It is beyond controversy that Bogacki was to charge Monk $2,500 for the house, which was expected to be liquidated by commissions to be earned by the latter under his employment or association with Bogacki in their building operations. Monk admitted the correctness of the items of $122.50, interest, and $25 for a wardrobe, and that the consideration for the house was $2,500. The witness De Cotts testified that he did not know of the correctness of these three items. So the admission in evidence of the account did not harm defendant as to said three items. As to the other items, Bogacki testified that Monk owed him “seventeen hundred and some odd dollars.” De Cotts testified that the account was a correct transcript from appellee’s books (which had been destroyed), so far as witness could tell by looking at it, up to the time he left in December, 1912, except as to the three items of the house, $2,500, interest, $122.50, and wardrobe, $25. So much for the debit entries.

Mr. Bogacki testified to the correctness of the several items of credit amounting to $2,001.50, leaving a balance of $1,729.09, and the witness said that at the time these entries were made he knew them to be correct. When therefore the testimony of appellee is considered with that of witnesses Monk and De Cotts, it proves the correctness of the account introduced in evidence, and the same was properly admitted. Moundville Lbr. Co. v. Warren, supra.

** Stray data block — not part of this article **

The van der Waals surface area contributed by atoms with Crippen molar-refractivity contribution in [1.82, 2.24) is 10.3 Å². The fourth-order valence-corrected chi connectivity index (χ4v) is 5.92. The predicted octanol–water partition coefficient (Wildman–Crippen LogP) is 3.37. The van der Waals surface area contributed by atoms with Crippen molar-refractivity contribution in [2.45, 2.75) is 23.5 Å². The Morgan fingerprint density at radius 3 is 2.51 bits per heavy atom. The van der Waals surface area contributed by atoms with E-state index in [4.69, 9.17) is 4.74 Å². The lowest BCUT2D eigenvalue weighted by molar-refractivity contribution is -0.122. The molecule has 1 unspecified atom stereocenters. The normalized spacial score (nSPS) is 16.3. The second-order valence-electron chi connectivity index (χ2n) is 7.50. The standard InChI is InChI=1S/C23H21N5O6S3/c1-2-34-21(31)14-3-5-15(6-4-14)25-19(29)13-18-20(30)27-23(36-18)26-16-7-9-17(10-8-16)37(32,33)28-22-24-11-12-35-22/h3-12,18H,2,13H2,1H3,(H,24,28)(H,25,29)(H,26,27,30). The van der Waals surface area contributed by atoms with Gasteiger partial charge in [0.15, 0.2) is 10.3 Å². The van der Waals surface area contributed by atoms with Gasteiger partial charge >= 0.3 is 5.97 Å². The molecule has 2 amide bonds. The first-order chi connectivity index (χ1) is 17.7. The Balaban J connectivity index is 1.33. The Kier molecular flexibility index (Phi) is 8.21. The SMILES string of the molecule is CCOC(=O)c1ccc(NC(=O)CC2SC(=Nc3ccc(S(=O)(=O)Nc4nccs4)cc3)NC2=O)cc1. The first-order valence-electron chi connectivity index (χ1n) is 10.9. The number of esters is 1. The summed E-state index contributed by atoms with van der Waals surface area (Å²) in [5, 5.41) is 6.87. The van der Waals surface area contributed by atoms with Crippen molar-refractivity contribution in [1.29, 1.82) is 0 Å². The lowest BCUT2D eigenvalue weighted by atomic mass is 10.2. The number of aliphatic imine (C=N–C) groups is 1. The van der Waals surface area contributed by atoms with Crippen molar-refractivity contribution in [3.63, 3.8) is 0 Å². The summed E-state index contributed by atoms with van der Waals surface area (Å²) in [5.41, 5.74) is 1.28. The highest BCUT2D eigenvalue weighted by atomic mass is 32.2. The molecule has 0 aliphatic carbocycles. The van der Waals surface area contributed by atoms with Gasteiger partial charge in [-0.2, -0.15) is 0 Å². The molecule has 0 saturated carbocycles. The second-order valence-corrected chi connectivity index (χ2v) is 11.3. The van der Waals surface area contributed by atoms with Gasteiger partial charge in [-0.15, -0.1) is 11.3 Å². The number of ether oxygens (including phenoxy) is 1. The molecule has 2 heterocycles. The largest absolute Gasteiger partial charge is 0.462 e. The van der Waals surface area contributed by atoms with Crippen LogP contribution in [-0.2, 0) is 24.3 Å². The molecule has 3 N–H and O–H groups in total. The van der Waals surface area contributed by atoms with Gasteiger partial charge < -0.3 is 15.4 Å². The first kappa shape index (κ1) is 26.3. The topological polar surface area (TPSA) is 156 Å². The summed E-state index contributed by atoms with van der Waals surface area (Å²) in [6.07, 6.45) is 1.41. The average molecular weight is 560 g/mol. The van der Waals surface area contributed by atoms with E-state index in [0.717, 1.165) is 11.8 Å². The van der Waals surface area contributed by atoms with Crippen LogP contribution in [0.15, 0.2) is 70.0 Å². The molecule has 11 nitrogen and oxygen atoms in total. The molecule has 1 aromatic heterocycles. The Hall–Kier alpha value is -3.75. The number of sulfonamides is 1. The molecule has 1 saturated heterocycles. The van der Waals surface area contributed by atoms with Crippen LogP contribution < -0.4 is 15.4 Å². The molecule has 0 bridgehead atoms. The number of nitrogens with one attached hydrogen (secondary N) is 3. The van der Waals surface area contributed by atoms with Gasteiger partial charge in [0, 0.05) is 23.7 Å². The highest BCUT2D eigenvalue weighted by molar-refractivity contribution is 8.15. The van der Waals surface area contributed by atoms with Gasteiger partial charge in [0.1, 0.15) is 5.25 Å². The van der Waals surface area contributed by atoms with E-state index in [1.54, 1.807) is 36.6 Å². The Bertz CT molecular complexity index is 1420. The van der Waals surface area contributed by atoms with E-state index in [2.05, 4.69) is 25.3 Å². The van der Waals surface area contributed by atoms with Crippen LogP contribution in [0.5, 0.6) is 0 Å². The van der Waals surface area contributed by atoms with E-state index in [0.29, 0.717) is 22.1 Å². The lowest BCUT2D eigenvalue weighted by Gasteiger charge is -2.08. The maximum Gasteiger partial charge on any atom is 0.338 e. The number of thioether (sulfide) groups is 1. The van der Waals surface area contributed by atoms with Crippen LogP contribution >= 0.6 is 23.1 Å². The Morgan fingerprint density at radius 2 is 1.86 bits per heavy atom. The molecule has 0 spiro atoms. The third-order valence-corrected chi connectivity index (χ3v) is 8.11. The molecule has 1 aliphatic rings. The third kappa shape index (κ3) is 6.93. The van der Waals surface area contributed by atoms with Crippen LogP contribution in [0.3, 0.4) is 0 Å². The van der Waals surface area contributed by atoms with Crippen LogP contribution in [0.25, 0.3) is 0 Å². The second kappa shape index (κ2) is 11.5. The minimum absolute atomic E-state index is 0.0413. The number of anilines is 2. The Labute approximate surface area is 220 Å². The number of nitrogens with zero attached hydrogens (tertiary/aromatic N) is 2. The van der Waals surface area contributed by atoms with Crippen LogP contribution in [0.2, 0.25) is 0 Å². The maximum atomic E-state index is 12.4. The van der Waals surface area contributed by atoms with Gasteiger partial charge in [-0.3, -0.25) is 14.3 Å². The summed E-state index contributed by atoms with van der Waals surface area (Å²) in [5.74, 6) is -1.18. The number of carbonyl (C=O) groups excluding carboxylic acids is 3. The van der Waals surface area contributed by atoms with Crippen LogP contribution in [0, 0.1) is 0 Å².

In Pollak v. Winter, 173 Ala. 550, 556, 55 So. 828, 830, it is observed:

“An indebtedness once thus shown, the burden of proving a discharge by payment devolves upon the defendant. These conclusions are in accord with ‘the principle that he who alleges himself to be creditor of another is obliged to prove the fact or agreement upon which the claim is founded; * * * that, on the other hand, when the obligation is proved, the debtor, who alleges that he has discharged it, is obliged to prove the payment,’ which is ‘one of those propositions in which every system of jurisprudence must concur in general, whatever particular rules may be adopted, as to the mode and form of the allegations by which the necessity of such proof is to be determined.’ 1 Phil. Ev. 810, note.” Shepherd v. Butcher,198 Ala. 275, 73 So. 498.

Mr. Bogacki testified that $2,500 was to be charged Monk for the house. The testimony of Monk and Bogacki was said by appellant’s counsel to be in conflict, but that “no point is raised” as to the conflict. It may be that such assumption or admission was the assumption of the burden of showing payment by appellant. The admissions of Monk that he understood he was to be charged $2,500 for the house by Bogacki bound the wife as a mere volunteer in taking the title.Page 564
If she was a purchaser, the husband was her sole agent in the matter and bound her by the knowledge he acquired as to payment of balance of purchase money. Figh v. Taber, 203 Ala. 253,82 So. 495; Overall v. Taylor, 99 Ala. 12, 11 So. 738. Not having shown payment, the admission of the account, had it been erroneous, would not have been prejudicial. Moreover, it is well settled that a vendor’s lien follows the property and the vendor has a lien for unpaid balance in the absence of waiver or abandonment, and the burden of showing a waiver or abandonment is on him who asserts it. Napier v. Jones, 47 Ala. 90; Neel v. Clay, 48 Ala. 252; Gordon v. Bell, 50 Ala. 213; Buford v. McCormick, 57 Ala. 428; Woodall v. Kelly Co.,85 Ala. 368, 5 So. 164, 7 Am. St. Rep. 57; Acree v. Stone,142 Ala. 156, 37 So. 934. And no waiver or abandonment of the vendor’s lien is shown.

The judgment of the circuit court is affirmed.